10 April 2011
I woke up early the following morning and decided to take a short ride to the beach. When I got there it was only 8am (and pretty chilly) but there were already many surfers out in the water.
When I returned, we all went down to the hotel lobby to eat breakfast. It was advertised as a continental breakfast but the hotel also had a waffle iron and had put out some batter, which was not something I had seen before (though we all appreciated it).
After breakfast we headed out, again with Kalvin driving the morning shift. Once we left Capitola, the road stayed close to Hwy 1, but occasionally ducked into shaded corridors lined by ivy-covered walls. Outside of the Santa Cruz/Capitola area, the city gave way to farmland, mostly fruit fields.
We turned off at Sunset Beach Rd to take a detour that I hoped would yield better views of the beach— which it did, but not in the way I had hoped. The road took us over a couple of hills, after which we ended up at Sunset State Beach. Here we found that continuing to follow the road would put us knee-deep in mud (the road is not usually passable until summer!). Rather than backtrack we decided instead to hop over to the beach and continue south by walking our bikes. The map showed that we could reach a real road again in about half a mile.
Ah, well, it's not a real Piaw tour without some off-roading... hey, wait a minute! This isn't a Piaw tour at all!
In the distance is the Moss Landing power plant.
After some time we did indeed reach the road. We changed back into our shoes and resumed riding.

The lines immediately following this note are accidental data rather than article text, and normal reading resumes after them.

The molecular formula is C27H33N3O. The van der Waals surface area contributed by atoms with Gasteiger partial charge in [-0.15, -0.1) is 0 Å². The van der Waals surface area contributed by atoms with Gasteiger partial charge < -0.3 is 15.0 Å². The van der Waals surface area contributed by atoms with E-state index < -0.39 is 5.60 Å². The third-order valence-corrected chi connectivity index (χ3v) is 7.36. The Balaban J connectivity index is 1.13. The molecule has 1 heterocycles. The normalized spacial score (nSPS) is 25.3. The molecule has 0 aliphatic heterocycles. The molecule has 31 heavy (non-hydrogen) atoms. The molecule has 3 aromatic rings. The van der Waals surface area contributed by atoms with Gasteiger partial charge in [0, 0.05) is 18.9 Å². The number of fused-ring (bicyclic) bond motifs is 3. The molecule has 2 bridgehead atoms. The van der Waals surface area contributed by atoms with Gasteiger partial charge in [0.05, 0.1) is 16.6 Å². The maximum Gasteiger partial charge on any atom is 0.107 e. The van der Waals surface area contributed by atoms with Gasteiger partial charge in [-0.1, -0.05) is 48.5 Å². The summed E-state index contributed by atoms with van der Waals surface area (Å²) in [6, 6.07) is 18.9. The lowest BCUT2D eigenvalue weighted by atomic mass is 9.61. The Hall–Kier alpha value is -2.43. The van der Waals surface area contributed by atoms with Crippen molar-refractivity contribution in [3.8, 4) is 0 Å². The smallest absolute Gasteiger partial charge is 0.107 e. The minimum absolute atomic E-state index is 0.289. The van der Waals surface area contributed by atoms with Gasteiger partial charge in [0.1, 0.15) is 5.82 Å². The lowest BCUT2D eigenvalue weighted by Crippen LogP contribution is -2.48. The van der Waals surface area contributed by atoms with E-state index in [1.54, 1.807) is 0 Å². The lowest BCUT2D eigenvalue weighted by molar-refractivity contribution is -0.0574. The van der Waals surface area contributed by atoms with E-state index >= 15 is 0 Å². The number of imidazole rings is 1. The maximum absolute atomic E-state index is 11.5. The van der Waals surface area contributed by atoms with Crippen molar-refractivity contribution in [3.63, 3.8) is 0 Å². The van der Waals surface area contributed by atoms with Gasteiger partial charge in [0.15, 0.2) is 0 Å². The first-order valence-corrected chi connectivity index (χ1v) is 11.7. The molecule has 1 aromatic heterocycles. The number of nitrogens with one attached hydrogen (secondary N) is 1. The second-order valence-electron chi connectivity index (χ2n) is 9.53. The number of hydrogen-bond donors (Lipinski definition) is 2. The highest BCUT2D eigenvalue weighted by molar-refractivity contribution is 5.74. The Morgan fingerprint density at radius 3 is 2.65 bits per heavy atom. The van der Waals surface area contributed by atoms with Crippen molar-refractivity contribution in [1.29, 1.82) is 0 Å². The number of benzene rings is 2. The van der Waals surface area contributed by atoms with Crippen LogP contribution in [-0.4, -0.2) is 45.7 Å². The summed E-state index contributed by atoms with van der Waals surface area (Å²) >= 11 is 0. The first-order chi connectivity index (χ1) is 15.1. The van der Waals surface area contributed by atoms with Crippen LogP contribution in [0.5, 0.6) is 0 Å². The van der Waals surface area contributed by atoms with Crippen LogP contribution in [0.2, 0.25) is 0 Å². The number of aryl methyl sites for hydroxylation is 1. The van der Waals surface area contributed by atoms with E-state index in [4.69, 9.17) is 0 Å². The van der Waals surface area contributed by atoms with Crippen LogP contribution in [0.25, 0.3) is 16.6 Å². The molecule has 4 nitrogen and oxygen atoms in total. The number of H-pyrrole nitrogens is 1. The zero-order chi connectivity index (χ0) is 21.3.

We arrived at The Whole Enchilada at Moss Landing, our lunch stop, about 45 minutes later than originally planned. I had been to The Whole Enchilada restaurant before but there is also a grocery of the same name alongside it that sells sandwiches, tamales, and a variety of fresh fruit. Tragically, I have a well-documented weakness for tamales.
After lunch we continued on Hwy 1 for a bit (against a decent headwind, in places) before reaching the Monterey Bay Coastal Bike Trail, which took us the last 8 miles to the hotel. The path starts in the rural areas and then guides you through some of the cities near Monterey. Finally, as you reach Monterey proper, and the beach, the trail feels in places like it is in danger of being swallowed up by the nearby sand dunes. Here the beach had a very different characteristic, with sandy beaches and easy access to them, rather than the cliffs and rocks typical of Santa Cruz.
We stayed at the Best Western Plus Beach Resort Monterey, which is apparently the only hotel in Monterey that is directly on the beach. It was grandfathered in but current zoning regulations do not permit any more such hotels to be built.
This place is on the beach and is still reasonably priced, astonishingly enough
Anyway, they don't let you forget about their unique claim to fame:
Look at us, we're Directly On The Beach!
We walked to dinner at the Monterey Fish House, and finished just in time to catch a brilliant sunset over the Monterey peninsula:
The following day we would have to get up early to cross the Rocky Creek closure at 7am. Kalvin would drive us and our bikes to the beginning of the closure, to keep us from having to bike 17 miles before sunrise. We all, therefore, slept early.
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